CNN: Port Authority Job Was Created For Christie's Friend

CNN: Port Authority Job Was Created For Christie's Friend

This is the guy Christie hardly knew, remember:

(CNN) -- Give him a position at the top of the agency; he's a good friend of the governor.

That's how David Wildstein was introduced to the Port Authority of New York and New Jersey in 2010, according to a former employee with extensive knowledge of the agency's hiring practices.

Soon after, Wildstein was named the director of Interstate Capital Projects, a title that previously had not existed at the bi-state agency, setting in motion a career that would eventually place the former political blogger at the center of the lane closures controversy at the George Washington Bridge.

Wildstein catapulted into the national spotlight with his response to the infamous e-mail from New Jersey Gov. Chris Christie's aide: "Time for some traffic problems in Ft. Lee," Bridget Kelly wrote. Wildstein responded, "Got it."

A former Port Authority employee told CNN that agency officials were told in 2010 they had to find a place for WIldstein at the executive level and the directive was coming from Christie's office.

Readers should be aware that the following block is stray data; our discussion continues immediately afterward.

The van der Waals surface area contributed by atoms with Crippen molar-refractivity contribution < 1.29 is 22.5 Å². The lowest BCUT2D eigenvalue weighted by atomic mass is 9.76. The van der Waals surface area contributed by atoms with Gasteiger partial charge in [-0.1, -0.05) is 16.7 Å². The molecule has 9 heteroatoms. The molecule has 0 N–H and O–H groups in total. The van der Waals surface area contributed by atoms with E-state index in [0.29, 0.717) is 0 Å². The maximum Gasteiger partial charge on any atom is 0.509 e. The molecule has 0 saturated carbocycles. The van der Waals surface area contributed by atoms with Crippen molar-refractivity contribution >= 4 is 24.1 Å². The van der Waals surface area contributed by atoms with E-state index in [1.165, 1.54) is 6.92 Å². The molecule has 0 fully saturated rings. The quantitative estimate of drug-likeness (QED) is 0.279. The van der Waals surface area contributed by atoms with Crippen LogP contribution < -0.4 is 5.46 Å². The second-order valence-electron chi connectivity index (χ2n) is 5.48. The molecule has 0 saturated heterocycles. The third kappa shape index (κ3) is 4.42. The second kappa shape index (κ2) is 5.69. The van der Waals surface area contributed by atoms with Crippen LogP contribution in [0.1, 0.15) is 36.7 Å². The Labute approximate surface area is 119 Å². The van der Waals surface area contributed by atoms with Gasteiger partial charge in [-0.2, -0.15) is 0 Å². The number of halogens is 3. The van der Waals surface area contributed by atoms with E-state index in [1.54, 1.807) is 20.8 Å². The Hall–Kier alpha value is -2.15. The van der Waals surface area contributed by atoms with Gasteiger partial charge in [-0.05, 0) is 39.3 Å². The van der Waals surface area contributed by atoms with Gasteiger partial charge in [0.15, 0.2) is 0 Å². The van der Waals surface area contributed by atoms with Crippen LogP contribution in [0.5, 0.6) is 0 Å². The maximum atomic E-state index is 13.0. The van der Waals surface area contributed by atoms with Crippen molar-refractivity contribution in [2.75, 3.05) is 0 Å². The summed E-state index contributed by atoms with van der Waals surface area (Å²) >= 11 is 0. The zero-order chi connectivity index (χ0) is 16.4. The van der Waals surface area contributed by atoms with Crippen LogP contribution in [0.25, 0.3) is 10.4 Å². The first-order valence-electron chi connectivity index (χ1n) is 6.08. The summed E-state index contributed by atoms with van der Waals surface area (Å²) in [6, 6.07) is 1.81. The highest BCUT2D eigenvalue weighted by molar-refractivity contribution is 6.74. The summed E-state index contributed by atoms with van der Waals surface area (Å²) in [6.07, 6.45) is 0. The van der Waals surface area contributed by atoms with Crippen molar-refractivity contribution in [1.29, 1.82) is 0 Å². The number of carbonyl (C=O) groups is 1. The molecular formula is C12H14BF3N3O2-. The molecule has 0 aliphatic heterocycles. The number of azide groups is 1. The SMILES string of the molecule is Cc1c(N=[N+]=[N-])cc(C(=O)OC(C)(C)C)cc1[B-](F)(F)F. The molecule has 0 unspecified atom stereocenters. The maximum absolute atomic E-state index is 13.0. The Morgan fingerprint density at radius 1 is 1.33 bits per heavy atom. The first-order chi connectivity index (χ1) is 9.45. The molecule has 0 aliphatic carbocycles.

Soon after, the position was created specifically for WIldstein. When Wildstein started, Deputy Executive Director Bill Baroni, Christie's top appointee at the agency, introduced him to people as a good friend of the governor.

CNN examined documents from the Port Authority showing the names, titles and salaries of nearly 7,000 employees. The reports show that prior to Christie's first term in office there were four people working in the deputy executive director's office, the highest position on the New Jersey side of the agency. When Christie came into office the number increased to six. The documents show that Wildstein's position was created in May 2010.

Sources, including several current and former employees at various levels of the Port Authority who did not want their names used, told CNN it was assumed that when David Wildstein was involved in any discussions at the agency, the information was being passed back to Christie's office.


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